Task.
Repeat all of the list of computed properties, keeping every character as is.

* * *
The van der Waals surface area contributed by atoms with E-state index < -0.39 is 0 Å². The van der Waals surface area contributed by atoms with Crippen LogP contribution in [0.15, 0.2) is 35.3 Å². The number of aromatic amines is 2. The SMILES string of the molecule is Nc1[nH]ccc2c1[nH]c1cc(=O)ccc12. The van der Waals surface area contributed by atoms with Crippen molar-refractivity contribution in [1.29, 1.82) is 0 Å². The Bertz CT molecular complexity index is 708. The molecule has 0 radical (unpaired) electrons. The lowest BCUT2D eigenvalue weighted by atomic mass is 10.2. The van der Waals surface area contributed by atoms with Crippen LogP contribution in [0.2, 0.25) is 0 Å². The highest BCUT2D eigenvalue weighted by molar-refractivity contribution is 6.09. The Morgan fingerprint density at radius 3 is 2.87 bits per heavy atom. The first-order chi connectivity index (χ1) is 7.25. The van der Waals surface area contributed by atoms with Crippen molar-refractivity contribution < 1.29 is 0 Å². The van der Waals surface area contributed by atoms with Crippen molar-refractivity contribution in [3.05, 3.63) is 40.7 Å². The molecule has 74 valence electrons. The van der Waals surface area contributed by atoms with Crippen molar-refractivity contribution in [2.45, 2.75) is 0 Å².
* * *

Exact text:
The van der Waals surface area contributed by atoms with E-state index < -0.39 is 0 Å². The van der Waals surface area contributed by atoms with Crippen LogP contribution in [0.15, 0.2) is 35.3 Å². The number of aromatic amines is 2. The SMILES string of the molecule is Nc1[nH]ccc2c1[nH]c1cc(=O)ccc12. The van der Waals surface area contributed by atoms with Crippen molar-refractivity contribution in [1.29, 1.82) is 0 Å². The Bertz CT molecular complexity index is 708. The molecule has 0 radical (unpaired) electrons. The lowest BCUT2D eigenvalue weighted by atomic mass is 10.2. The van der Waals surface area contributed by atoms with Crippen LogP contribution in [0.2, 0.25) is 0 Å². The highest BCUT2D eigenvalue weighted by molar-refractivity contribution is 6.09. The Morgan fingerprint density at radius 3 is 2.87 bits per heavy atom. The first-order chi connectivity index (χ1) is 7.25. The van der Waals surface area contributed by atoms with Crippen molar-refractivity contribution < 1.29 is 0 Å². The van der Waals surface area contributed by atoms with Crippen molar-refractivity contribution in [3.05, 3.63) is 40.7 Å². The molecule has 74 valence electrons. The van der Waals surface area contributed by atoms with Crippen molar-refractivity contribution in [2.45, 2.75) is 0 Å².